Gender pay reporting
In line with UK legislation as a public-sector organisation employing more than 250 staff, Cafcass is required to report on our Gender Pay Gap. This must be reported by no later than 30 March 2023 and is based on a snapshot of workforce data as at 31 March 2022. Gender Pay Gap reporting is required to include the following six measures:
- Mean Gender Pay Gap – The difference between the mean hourly rate of pay of male employees and that of female employees
- Median Gender Pay Gap – The difference between the median hourly rate of pay of male employees and that of female employees
- Mean Bonus Gap – The difference between the mean bonus pay paid to male employees and that paid to female employees
- Median Bonus Gap – The difference between median bonus pay paid to male employees and that paid to female employees
- Bonus Proportions – The proportions of male and female employees who were paid a bonus during the reporting period
- Quartile Pay Bands – The proportions of male and female employees in the lower, lower middle, upper middle and upper quartile pay bands
Gender Pay Gap figures show the difference in average pay between all men and women in the workforce. This is different from Equal Pay which compares pay between individual men and women doing the same jobs, similar jobs, or work of equal value. Cafcass is committed to ensuring Equal Pay and operates a multi-factor job evaluation scheme to ensure this is achieved.
Cafcass gender pay gap – 31 March 2022
|Mean Gender Pay Gap||1.5%|
|Median Gender Pay Gap||0.0%|
|Mean Bonus Gender Pay Gap||0.0%|
|Median Bonus Gender Pay Gap||0.0%|
|Proportion Receiving Bonus Payment||Male 0.3%||Female 0.5%|
Quartile Pay Bands
Cafcass’ Gender Pay Gap Reporting for 2022 shows that across our whole workforce, our female staff on average earn 1.5% less per hour than male staff. This is s small reduction from the previous year. For staff in the middle of the workforce (median average) there is no difference in pay for either gender. This is the same as the previous year.
Only a very small number of staff within Cafcass are eligible to receive any form of bonus and this figure is therefore highly susceptible to significant levels of skew. In this year’s figures a small number of staff received attraction payments to support recruitment and these were paid at the same rate to both female and male recipients.
The Cafcass workforce as at 31 March 2022 was 85.1% female and 14.9% male. The significant majority of our staff are undertaking frontline social work roles, and our gender distribution is generally in line with the wider social work sector.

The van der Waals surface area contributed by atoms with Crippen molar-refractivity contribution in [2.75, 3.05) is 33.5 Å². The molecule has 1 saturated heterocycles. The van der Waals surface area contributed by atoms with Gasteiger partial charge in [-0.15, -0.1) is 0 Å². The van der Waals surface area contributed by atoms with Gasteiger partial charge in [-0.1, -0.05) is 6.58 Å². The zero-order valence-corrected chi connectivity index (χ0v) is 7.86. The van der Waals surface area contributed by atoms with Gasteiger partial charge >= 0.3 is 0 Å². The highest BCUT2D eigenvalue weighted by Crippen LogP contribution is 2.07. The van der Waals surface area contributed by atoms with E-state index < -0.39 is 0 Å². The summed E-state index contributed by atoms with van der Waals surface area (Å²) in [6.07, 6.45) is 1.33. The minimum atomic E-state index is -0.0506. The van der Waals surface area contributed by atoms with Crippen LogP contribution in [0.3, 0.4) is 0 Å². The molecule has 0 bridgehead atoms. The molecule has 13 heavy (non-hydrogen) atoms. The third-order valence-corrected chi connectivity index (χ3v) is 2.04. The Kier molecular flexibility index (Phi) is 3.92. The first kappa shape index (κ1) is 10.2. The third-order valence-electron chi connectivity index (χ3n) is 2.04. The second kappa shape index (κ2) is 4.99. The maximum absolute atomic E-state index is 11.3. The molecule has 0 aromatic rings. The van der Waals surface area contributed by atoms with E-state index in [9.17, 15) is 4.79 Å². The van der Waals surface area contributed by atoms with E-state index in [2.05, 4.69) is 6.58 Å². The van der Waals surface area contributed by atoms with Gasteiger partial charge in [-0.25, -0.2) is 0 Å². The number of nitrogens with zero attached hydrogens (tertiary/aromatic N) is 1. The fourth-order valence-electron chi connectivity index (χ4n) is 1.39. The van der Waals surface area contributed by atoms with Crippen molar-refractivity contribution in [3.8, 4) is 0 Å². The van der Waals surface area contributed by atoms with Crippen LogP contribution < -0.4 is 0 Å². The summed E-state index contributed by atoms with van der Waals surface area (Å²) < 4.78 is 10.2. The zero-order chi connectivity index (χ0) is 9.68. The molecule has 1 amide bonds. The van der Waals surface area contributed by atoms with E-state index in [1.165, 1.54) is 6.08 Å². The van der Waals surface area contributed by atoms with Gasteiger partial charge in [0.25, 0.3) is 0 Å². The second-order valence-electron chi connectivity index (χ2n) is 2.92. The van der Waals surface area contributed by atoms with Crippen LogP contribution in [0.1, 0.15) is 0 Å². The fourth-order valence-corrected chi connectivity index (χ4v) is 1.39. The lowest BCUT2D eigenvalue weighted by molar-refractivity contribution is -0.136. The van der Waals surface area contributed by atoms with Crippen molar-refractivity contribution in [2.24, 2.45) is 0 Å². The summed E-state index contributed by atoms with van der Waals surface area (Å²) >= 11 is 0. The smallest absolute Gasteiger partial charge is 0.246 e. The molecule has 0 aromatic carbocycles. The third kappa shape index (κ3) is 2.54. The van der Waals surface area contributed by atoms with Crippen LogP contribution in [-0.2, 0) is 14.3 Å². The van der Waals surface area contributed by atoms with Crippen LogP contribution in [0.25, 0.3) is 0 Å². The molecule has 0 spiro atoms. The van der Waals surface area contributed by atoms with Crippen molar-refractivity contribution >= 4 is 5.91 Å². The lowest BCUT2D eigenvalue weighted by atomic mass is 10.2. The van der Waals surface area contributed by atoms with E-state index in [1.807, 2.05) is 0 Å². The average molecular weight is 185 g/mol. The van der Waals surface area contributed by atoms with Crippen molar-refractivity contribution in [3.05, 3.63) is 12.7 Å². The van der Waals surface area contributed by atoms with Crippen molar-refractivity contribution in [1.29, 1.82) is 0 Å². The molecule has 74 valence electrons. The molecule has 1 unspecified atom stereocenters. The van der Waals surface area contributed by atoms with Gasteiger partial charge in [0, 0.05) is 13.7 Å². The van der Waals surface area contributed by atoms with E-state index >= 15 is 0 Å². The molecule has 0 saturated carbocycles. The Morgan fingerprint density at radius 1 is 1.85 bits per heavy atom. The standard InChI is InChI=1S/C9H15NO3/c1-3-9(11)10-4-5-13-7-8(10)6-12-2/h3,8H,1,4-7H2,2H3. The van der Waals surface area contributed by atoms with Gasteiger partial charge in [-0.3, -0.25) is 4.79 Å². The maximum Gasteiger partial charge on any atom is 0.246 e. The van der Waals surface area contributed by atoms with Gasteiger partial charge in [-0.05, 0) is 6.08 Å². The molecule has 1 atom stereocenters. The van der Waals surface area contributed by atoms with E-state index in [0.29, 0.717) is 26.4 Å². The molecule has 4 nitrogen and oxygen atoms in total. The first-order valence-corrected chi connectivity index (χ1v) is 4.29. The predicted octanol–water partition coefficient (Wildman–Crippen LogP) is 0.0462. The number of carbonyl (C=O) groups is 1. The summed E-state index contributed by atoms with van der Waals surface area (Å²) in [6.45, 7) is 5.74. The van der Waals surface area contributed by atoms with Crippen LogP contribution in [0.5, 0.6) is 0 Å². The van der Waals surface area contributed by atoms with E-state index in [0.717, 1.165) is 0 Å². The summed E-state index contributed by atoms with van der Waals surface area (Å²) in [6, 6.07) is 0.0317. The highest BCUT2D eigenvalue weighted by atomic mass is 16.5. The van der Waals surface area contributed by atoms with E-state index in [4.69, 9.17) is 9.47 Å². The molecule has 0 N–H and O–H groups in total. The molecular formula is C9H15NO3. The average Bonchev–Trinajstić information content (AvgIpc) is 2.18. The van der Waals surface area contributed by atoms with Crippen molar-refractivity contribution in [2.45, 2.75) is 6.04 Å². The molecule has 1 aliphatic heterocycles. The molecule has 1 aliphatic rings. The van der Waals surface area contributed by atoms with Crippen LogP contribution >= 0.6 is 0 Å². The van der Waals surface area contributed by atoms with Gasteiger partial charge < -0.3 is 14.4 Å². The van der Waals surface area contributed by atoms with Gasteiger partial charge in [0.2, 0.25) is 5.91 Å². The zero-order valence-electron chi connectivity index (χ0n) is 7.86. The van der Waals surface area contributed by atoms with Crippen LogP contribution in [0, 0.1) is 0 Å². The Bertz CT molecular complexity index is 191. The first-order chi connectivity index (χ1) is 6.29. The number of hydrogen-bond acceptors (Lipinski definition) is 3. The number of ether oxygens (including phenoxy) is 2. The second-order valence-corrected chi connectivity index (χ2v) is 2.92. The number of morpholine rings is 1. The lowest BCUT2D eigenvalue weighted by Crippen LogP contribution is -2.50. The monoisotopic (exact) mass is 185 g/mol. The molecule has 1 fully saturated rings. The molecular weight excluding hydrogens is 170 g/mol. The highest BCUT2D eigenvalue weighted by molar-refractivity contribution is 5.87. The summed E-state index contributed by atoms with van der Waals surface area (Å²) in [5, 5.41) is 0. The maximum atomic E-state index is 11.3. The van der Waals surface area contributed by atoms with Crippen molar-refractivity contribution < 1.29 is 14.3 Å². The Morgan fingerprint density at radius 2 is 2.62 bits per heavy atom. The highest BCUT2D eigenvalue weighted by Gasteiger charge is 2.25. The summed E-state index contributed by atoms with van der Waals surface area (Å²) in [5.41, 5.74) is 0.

Cafcass whole workforce
Gender pay differences are not prevalent across the whole workforce but are contained within specific groups. Indeed, the significant majority of our workforce are Family Court Advisers who receive the same rate of pay regardless of gender. Our pay quartile data demonstrate that male staff are proportionately slightly more likely to occupy lower paid roles and more senior managerial roles, with female staff being more likely to work in roles within the middle two quartiles. The level of female representation in more highly paid upper quartile roles has steadily increased over the last 4 years. Three out of four Executive Directors in Cafcass are female.
We provide training for managers in recruitment and selection to ensure decisions on appointments at all levels in the organisation are fair, transparent and free of any form of bias, including in relation to gender. Managers are also required to attend training which enables them to effectively support the performance and learning of all staff so that there is equal opportunity for career progression. Cafcass has a well-established talent pathway called Emerging Talent. Female participation in the programme is broadly in line with the gender distribution in the workforce and female participants have been shown to be more likely to achieve promotion.
We have received external recognition for our flexible working practices which enable all staff to balance their work alongside other commitments, including family, thereby removing barriers to career development and progression.